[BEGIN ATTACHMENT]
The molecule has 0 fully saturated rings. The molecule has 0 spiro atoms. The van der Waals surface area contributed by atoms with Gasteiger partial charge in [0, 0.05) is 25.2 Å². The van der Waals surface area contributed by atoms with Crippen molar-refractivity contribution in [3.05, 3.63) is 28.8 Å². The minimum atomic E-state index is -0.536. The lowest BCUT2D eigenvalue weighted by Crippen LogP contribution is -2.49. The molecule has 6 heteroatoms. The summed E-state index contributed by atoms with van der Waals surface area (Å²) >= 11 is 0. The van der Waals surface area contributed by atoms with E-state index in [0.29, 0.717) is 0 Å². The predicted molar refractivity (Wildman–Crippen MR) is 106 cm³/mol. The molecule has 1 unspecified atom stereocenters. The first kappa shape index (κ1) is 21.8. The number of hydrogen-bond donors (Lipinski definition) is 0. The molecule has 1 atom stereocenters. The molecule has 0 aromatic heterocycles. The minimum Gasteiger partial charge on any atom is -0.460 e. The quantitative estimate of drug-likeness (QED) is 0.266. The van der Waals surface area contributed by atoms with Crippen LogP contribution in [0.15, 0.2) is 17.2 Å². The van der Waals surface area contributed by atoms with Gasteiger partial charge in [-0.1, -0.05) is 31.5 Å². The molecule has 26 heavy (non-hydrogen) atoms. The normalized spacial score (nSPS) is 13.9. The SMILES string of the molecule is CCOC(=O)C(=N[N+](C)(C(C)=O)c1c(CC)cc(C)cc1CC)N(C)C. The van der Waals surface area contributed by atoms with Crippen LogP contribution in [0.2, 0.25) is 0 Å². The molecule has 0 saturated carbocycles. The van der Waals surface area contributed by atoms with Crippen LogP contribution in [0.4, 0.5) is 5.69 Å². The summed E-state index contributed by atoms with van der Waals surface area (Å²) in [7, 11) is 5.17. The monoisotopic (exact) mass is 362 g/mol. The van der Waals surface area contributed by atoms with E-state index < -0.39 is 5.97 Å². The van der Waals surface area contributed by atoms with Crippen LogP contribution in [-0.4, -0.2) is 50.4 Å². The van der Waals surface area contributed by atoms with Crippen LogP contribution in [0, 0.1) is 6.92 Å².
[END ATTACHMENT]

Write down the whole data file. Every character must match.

The molecule has 0 fully saturated rings. The molecule has 0 spiro atoms. The van der Waals surface area contributed by atoms with Gasteiger partial charge in [0, 0.05) is 25.2 Å². The van der Waals surface area contributed by atoms with Crippen molar-refractivity contribution in [3.05, 3.63) is 28.8 Å². The minimum atomic E-state index is -0.536. The lowest BCUT2D eigenvalue weighted by Crippen LogP contribution is -2.49. The molecule has 6 heteroatoms. The summed E-state index contributed by atoms with van der Waals surface area (Å²) >= 11 is 0. The van der Waals surface area contributed by atoms with E-state index in [0.29, 0.717) is 0 Å². The predicted molar refractivity (Wildman–Crippen MR) is 106 cm³/mol. The molecule has 1 unspecified atom stereocenters. The first kappa shape index (κ1) is 21.8. The number of hydrogen-bond donors (Lipinski definition) is 0. The molecule has 1 atom stereocenters. The molecule has 0 aromatic heterocycles. The minimum Gasteiger partial charge on any atom is -0.460 e. The quantitative estimate of drug-likeness (QED) is 0.266. The van der Waals surface area contributed by atoms with Crippen LogP contribution in [0.15, 0.2) is 17.2 Å². The van der Waals surface area contributed by atoms with Gasteiger partial charge in [-0.1, -0.05) is 31.5 Å². The molecule has 26 heavy (non-hydrogen) atoms. The normalized spacial score (nSPS) is 13.9. The SMILES string of the molecule is CCOC(=O)C(=N[N+](C)(C(C)=O)c1c(CC)cc(C)cc1CC)N(C)C. The van der Waals surface area contributed by atoms with Crippen LogP contribution in [0.2, 0.25) is 0 Å². The molecule has 0 saturated carbocycles. The van der Waals surface area contributed by atoms with Crippen LogP contribution in [0.4, 0.5) is 5.69 Å². The summed E-state index contributed by atoms with van der Waals surface area (Å²) in [7, 11) is 5.17. The monoisotopic (exact) mass is 362 g/mol. The van der Waals surface area contributed by atoms with E-state index < -0.39 is 5.97 Å². The van der Waals surface area contributed by atoms with Crippen LogP contribution in [-0.4, -0.2) is 50.4 Å². The van der Waals surface area contributed by atoms with Crippen LogP contribution in [0, 0.1) is 6.92 Å².